In this ongoing series, LIFE IN FULL, we are writing to Baby Boomers (those of us in our 50s, 60s, and 70s) about how to maximize our Longevity and our Legacy. Find new episodes here every Tuesday and Thursday, and read the overview and catch up on earlier articles in this series by clicking here.

As we close out 2015, many of us are thinking “Where did the year go? How can another year be over? And the older we get, the faster time seems to fly by—and the more we find ourselves wishing that we could slow time down. We want to make time pass more slowly, and we certainly want to slow down what time does to us.

In fact, it seems that our whole society is obsessed with slowing down the aging process. The problem is that both aging and time itself seem to speed up as the years pass.

Remember how slow time went by when we were children? We were thinking about that last week at Christmas—remember how long it took for Christmas to finally come? We all wanted to speed up time — so that Christmas would arrive sooner.

But as we age, we find ourselves wishing we could slow down time. The weeks flash past. Christmas just gets over and before you know it, we are preparing for Christmas again. Or we just finish one summer, and suddenly it’s almost summer again. Or it seems like we just changed our watches to daylight saving time, and now we are changing them back. Our grandkids grow up before our eyes.

What has happened to time, and why does it pass so much faster now than it used to?

The older we get, the more we wish we could stretch out time — make it a little more like it was when we were kids, when a day was a long time, a week was huge and summer never ended.

What if the real key to slowing down our aging is learning how to slow down the passage of time?

It may sound a little cosmic, but the passage of time is actually not an absolute or a set formula. The science of Einstein tells us that time is a flexible continuum — that it can be stretched.

But that’s not what we’re talking about here. What matters is our perspective — our perception of time’s passage. And anything we can do to capture moments, to separate one day from another, and to fully notice and appreciate all that happens in a week will, at least in our own minds, slow time down.

Here are three simple mental exercises — or “perception changers” — that can allow us to see more, feel more and get more out of each day:

  1. Give each day a name.Why should every Tuesday just be called Tuesday? Why not name each of our own days in a way that makes us appreciate their uniqueness and recall their joy? It’s a simple exercise. At the end of each day, as you are climbing into bed, think back over the day and come up with a name for it based on its outstanding feature, a special moment or something you accomplished. A day might be called “First Blossoms” or “Quality Time with the Winstons” or “New Idea for Investing.” Just reviewing a day and thinking about its outstanding features will separate it from all other days and provide distinctiveness between days.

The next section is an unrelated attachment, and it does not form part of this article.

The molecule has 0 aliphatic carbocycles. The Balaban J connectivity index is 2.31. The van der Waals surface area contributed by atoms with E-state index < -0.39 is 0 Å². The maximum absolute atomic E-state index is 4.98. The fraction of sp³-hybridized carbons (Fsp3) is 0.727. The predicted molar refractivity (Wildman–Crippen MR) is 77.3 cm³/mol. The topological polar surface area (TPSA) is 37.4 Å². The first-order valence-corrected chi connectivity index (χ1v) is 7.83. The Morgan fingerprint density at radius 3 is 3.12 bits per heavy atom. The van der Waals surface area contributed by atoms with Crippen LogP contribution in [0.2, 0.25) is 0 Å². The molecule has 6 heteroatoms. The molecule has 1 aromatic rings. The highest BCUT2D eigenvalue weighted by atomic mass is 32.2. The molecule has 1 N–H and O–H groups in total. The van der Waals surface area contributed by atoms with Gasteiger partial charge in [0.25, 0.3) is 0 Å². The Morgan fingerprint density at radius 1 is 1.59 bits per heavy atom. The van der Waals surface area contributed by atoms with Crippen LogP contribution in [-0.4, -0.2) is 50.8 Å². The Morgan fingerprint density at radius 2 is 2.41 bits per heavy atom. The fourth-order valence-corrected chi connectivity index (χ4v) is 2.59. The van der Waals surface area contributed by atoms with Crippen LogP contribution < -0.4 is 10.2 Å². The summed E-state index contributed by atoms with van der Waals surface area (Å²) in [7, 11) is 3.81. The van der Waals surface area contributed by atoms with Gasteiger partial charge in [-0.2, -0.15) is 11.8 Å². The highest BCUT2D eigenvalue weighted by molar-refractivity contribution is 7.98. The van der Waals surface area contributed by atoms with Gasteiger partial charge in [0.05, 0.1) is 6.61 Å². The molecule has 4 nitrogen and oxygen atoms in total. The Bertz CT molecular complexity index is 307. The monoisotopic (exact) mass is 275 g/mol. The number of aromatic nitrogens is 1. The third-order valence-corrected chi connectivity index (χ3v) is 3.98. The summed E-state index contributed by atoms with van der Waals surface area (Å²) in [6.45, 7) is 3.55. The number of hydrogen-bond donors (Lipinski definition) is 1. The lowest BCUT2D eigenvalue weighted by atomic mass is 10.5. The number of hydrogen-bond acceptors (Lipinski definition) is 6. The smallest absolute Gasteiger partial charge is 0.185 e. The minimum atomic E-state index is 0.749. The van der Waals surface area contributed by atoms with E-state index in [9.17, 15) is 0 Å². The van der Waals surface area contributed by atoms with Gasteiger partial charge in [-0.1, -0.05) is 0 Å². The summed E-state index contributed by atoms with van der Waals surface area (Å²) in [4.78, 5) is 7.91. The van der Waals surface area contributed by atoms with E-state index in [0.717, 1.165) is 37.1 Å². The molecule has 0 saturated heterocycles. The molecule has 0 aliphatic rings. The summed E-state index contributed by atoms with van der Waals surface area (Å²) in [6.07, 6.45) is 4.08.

2. Write a short poem about each week.We’re not all poets, but we can all attempt to capture the beauty and essence of things like poets do. Take a little time on Sunday to think back over the past week, perhaps with the aid of your calendar or date book where you can look back over the week. What happened? What did you feel? What did you notice? Write a few lines of poetic review that give that week a unique identity. More happened than you realized, and there were a lot of nice, small moments that may not have been as insignificant as you thought. Once you write your little poem about the past week, you are in a perspective-rich, time-stretched mentality that will be helpful as you plan the week ahead. And at the end of a month, there is nothing better than going back and reading your own poetic accounts of the four weeks that made up that month before you begin to plan the month ahead.
  1. Six-month yearsAs we age, there is a tendency to start seeing our lives as shrinking away. If I am 65 and read that the average life span is 78 years, I might say “only 13 more years.” But then my defense mechanisms kick in and I say, “But I am going to outlive the average — I have at least 20 or 25 good years left.”

But why be bound by traditional 12-month years? At this stage of life, we are more efficient. We can get more done in less time and with less hassle. Why not have six-month years instead of 12-month ones and have a year’s worth of enjoyment and accomplishment and relationships in half the time? Now, just by adjusting that perspective of what a year is, instead of 13 years left, you have 26. Or instead of 20, you have 40.

And a six-month year works better for planning, sequencing and separating. There are seven days in a week and four or five weeks in a month. Six months is an ideal midrange goal-setting and planning period. Making that simple adjustment gives you twice as many “years” and separates and stretches them in a way that makes life’s future seem longer. (And sometimes, “seeming” makes it so!)

There may are other ways of “stretching time,” but these are the three that seem to work for us. And as is often the case with stretching, we end up a little bigger in our awareness, a little broader in our perspective and a little more in control of the passage of time.

See you back here on Thursday when we will get to one of the most delightful parts of “seniorism”—the joy of grand children—and how we can do a better job of being their “champions.”